Archimedean by Carson Pytell and Zebulon Huset

Splatters of paint on the canvas
halfway between Mandelbrot
and Rorschach—depending on

whichever way it is tipped. To make
Kandinsky cry, just show it to him
at different angles and it’ll be new,

it will be another nightmare
cusping on the fantasy-life
of leisure and sunsets and art

or coming home to find your maid has
knocked your devotion over, careless
of which of its ups was up. You cried

“Eureka!” for the change of perspective
(or at least used that as an excuse
to run soaking and naked in the streets).

Carson Pytell is a writer living outside Albany, New York, whose work appears in such venues as The Adirondack Review, Sheila-Na-Gig, Fourth River, and The Heartland Review. He serves as Assistant Poetry Editor of Coastal Shelf, and his most recent chapbooks are Tomorrow Everyday, Yesterday Too (Anxiety Press, 2022), and A Little Smaller Than the Final Quark (Bullshit Lit, 2022)

Zebulon Huset is a teacher, writer and photographer. His writing has appeared in Best New Poets, Meridian, Rattle, The Southern Review, Fence, Texas Review and Atlanta Review among others. He also publishes the writing prompt blog Notebooking Daily, and edits the literary journal Coastal Shelf.

The Night of Love by Alshaad Kara

Drinking a privilege of love from the witch,
She knowingly knows more truth than I do,
As life had hid all my future… 

Leaving a letter of blood around the bed table…
She confesses to have taken me as her husband in the demon’s land…
This will be my reimbursement for her return… 

Presently, she is waiting for me downstairs,
A ring starched on her fingers…
A reign stiffened on my fingers…
This will be my reimbursement for her upturn… 

Yet that freezes me out to the deepest coconut,

As she opens the magic portal leading to my heart.

Alshaad Kara is a Mauritian poet who writes from his heart. His latest poems were published in one Magazine, “parABnormal Magazine September 2022” and three anthologies, “Les gardeurs de Rêves”, “Love Letters to Poe, Volume 2: Houses of Usher” and “20.35 Africa: An Anthology of Contemporary Poetry Vol. V”.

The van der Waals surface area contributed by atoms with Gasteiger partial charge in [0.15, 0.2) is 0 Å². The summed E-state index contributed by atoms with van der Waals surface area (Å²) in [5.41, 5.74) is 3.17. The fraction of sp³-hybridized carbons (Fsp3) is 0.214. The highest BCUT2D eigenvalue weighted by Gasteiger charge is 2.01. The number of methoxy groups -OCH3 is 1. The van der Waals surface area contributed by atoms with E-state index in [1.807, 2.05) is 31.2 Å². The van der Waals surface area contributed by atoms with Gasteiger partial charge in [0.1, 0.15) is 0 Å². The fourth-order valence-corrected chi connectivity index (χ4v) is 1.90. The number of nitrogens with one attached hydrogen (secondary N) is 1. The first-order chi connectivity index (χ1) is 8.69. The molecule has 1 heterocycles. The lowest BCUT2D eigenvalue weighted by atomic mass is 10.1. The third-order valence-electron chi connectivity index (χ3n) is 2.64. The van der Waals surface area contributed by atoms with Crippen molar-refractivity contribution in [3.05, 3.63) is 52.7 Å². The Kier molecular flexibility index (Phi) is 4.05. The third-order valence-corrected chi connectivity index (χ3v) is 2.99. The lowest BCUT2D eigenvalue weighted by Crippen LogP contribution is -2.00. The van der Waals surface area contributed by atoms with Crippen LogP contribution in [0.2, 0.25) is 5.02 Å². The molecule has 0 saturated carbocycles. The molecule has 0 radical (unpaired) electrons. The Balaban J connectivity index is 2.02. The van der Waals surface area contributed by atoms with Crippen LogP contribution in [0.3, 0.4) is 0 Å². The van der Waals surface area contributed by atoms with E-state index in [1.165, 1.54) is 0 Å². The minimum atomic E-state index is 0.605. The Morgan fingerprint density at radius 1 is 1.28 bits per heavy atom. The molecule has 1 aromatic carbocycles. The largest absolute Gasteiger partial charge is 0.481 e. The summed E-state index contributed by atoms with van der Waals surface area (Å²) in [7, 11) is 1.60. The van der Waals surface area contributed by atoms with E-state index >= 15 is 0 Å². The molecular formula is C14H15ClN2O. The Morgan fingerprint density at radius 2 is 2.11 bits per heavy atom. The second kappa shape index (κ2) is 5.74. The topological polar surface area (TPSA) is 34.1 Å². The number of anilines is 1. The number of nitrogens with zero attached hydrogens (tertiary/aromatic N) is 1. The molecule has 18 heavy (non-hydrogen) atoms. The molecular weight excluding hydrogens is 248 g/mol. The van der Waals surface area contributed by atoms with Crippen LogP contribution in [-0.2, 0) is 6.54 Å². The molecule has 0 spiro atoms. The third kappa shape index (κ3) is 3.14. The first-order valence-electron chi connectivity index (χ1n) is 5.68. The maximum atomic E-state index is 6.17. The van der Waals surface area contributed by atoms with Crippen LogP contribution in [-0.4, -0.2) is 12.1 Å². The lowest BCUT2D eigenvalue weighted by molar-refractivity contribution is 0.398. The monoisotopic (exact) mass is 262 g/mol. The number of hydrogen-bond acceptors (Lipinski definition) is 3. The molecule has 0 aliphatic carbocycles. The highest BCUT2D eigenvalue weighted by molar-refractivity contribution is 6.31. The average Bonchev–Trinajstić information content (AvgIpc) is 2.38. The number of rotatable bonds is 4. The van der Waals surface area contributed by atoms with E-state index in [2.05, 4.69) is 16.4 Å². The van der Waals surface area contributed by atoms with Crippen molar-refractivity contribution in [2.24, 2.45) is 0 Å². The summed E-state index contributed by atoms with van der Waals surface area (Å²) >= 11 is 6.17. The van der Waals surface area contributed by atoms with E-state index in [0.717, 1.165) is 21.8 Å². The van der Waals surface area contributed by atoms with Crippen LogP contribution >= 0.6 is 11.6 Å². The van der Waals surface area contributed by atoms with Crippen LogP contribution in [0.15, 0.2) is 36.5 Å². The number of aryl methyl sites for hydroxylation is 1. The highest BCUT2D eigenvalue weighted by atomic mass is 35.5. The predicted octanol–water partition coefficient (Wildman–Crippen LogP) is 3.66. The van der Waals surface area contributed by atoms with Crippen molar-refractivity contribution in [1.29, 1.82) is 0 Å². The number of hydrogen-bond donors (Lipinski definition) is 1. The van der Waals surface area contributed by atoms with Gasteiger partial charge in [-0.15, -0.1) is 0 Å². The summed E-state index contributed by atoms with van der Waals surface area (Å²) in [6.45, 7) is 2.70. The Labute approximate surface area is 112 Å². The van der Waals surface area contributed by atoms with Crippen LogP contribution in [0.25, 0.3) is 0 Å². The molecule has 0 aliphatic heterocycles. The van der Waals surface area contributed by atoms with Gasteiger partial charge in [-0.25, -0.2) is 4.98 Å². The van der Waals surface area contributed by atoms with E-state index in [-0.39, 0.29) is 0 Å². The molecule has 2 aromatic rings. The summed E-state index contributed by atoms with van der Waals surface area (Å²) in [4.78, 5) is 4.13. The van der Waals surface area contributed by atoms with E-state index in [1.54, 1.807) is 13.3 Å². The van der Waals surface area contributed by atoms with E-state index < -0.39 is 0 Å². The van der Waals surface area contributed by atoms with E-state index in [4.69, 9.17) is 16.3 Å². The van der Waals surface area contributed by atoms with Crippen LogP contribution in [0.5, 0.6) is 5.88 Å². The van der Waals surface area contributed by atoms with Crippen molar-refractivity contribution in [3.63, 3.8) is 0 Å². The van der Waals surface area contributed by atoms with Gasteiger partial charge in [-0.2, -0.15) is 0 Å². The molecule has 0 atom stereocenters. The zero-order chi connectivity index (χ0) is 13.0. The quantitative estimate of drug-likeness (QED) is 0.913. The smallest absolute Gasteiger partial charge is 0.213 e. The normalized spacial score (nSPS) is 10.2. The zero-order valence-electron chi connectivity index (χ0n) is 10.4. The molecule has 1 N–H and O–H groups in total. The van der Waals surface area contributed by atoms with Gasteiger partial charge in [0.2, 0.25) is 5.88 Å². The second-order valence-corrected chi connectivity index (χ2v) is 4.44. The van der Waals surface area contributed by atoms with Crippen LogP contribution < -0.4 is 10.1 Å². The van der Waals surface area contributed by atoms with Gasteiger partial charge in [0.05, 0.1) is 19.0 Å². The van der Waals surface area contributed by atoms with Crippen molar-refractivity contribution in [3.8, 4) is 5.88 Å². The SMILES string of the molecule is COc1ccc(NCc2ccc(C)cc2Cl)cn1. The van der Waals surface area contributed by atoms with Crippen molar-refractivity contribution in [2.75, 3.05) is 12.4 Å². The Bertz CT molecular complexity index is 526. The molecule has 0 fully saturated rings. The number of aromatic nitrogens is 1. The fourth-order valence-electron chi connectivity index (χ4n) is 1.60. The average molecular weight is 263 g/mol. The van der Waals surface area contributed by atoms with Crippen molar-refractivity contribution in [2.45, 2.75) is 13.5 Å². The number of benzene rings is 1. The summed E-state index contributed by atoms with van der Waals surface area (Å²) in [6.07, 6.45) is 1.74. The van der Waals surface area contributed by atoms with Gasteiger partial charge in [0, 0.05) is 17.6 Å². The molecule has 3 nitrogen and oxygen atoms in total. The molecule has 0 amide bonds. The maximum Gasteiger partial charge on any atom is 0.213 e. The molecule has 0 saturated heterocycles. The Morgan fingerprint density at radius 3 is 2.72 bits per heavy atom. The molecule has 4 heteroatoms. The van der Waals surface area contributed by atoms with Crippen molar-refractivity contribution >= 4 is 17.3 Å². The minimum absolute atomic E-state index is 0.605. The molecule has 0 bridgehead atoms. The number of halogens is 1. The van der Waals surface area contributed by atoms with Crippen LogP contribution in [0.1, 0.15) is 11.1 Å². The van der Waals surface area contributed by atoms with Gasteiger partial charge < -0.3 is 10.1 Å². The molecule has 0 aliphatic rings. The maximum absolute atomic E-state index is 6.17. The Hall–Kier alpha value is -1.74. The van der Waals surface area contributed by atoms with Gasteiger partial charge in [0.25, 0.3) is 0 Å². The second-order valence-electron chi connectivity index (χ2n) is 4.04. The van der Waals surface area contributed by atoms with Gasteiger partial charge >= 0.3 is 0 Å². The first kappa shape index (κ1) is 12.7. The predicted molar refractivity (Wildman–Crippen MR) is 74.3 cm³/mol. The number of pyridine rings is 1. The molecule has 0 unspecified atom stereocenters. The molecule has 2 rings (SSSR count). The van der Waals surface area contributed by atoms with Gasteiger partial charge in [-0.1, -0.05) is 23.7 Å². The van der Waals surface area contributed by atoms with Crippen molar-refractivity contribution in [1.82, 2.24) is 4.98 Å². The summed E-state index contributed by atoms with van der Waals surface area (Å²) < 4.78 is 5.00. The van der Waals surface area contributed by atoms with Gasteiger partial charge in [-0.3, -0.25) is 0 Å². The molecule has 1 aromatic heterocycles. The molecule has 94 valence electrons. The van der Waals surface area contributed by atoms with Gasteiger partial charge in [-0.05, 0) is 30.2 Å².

Fluorescent Angels by Jennifer Klein

Pacing around the hospital room
Celebrating my life beginning anew
While mere feet away many Loved will shortly ascend
Seeing their last glows of fluorescent lights before The End
I know most associate them with stale coffee
But I always felt they shone down quite heavenly
Sparkling and igniting inner luminosity
I hope the Loved are spellbound by that sight
And when they go to the Light
The angels will tell them
They were always winking down at them
Through part of humankind’s own desire to be bright

Jennifer Klein is a writer, musician, and artist who has been writing since childhood. Poetry is one of her favorite ways to make social commentary and merge her inner and outer worlds. Her poems have been featured or are forthcoming in Fahmidan Journal, āraśi, and Pages Literary Journal. She received a bachelor’s degree in English with minors in Dutch Studies and Norwegian from Indiana University Bloomington. You can follow her on Instagram @JenniferKleinReal

2 Poems by Jeff Taylor


the letters on the screen
are inhabited by people

who want to kill you

they are flourescent bulbs
trapped in the walls of a maze
shaped to spell freedom

after being fed six pills 
every three hours 
for nine weeks 

the letter people

ate through the walls
and hurled themselves  

into the space between the text


their true goal 

is to direct

but the pharmaceutical regimen
freedom put them on 


left them susceptible

to believing


they must be standing 

in a pool of your blood

to make a dollar


they think love has a shape

a color

a required equipment list


a representative is asking you to lie on the couch

a profile has been created for you 


you will be prompted

to select a legacy administrator


press spacebar to continue

I’m Not, But I Am

I’m not 
to be President

but I’m 
my library.

I’m not 
the founder
of a social 

but I’m 
a hoodie.

I wasn’t 
born with
a Silver Spoon 
in my mouth

but I talk 
sitcom philosophies.

I’m not 
a spy

but I’m chain 

I didn’t go 
to flight school

but I’m a 

I didn’t 
find God

but I married 
my best friend.

I’m not 
a cult 

but my 
love me.

I didn’t 
consider myself
an alcoholic

but I 
minor holiday.

I didn’t 
create change

but I’m 
to podcasts.

I’m not 
the Heavyweight

but I beat 

I didn’t make 
the All-American Team

but I know how to 
play the game.

I’d make 
a terrible waiter
but I’ll bring you 
what you 
ask for.

Host of The Garage Poets Open Mic, Jeff Taylor has been writing, publishing and performing poetry for over 20 years, he has recently had poems publshed in Ethel Zine and the anthology American Graveyard (Read or Green Books). Jeff lives in Massachussets with his family where he performs with the poetry/music collective Garage Poets.